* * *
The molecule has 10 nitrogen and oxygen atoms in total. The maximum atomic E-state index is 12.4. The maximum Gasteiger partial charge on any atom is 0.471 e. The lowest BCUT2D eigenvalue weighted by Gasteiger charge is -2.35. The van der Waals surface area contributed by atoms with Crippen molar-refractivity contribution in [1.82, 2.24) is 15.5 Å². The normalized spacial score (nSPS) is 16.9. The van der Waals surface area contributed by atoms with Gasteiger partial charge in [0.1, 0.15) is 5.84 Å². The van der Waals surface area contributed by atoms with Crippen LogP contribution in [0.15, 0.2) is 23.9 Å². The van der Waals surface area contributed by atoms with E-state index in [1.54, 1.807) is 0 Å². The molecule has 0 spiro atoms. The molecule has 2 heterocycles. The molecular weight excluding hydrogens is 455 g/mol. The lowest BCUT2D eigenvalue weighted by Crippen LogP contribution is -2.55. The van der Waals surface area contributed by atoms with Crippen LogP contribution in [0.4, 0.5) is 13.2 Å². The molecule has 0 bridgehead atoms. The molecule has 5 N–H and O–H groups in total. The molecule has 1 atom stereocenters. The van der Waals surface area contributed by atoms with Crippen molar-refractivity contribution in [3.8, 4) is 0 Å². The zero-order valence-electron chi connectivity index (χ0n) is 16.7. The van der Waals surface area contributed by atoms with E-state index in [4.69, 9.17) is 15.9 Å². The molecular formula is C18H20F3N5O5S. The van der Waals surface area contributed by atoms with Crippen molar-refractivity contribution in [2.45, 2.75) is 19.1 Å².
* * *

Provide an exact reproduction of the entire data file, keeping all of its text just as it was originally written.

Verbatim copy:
The molecule has 10 nitrogen and oxygen atoms in total. The maximum atomic E-state index is 12.4. The maximum Gasteiger partial charge on any atom is 0.471 e. The lowest BCUT2D eigenvalue weighted by Gasteiger charge is -2.35. The van der Waals surface area contributed by atoms with Crippen molar-refractivity contribution in [1.82, 2.24) is 15.5 Å². The normalized spacial score (nSPS) is 16.9. The van der Waals surface area contributed by atoms with Gasteiger partial charge in [0.1, 0.15) is 5.84 Å². The van der Waals surface area contributed by atoms with Crippen LogP contribution in [0.15, 0.2) is 23.9 Å². The van der Waals surface area contributed by atoms with E-state index in [1.54, 1.807) is 0 Å². The molecule has 0 spiro atoms. The molecule has 2 heterocycles. The molecular weight excluding hydrogens is 455 g/mol. The lowest BCUT2D eigenvalue weighted by Crippen LogP contribution is -2.55. The van der Waals surface area contributed by atoms with Crippen LogP contribution in [0.4, 0.5) is 13.2 Å². The molecule has 0 bridgehead atoms. The molecule has 5 N–H and O–H groups in total. The molecule has 1 atom stereocenters. The van der Waals surface area contributed by atoms with Crippen molar-refractivity contribution in [3.8, 4) is 0 Å². The zero-order valence-electron chi connectivity index (χ0n) is 16.7. The van der Waals surface area contributed by atoms with E-state index in [4.69, 9.17) is 15.9 Å². The molecular formula is C18H20F3N5O5S. The van der Waals surface area contributed by atoms with Crippen molar-refractivity contribution in [2.45, 2.75) is 19.1 Å².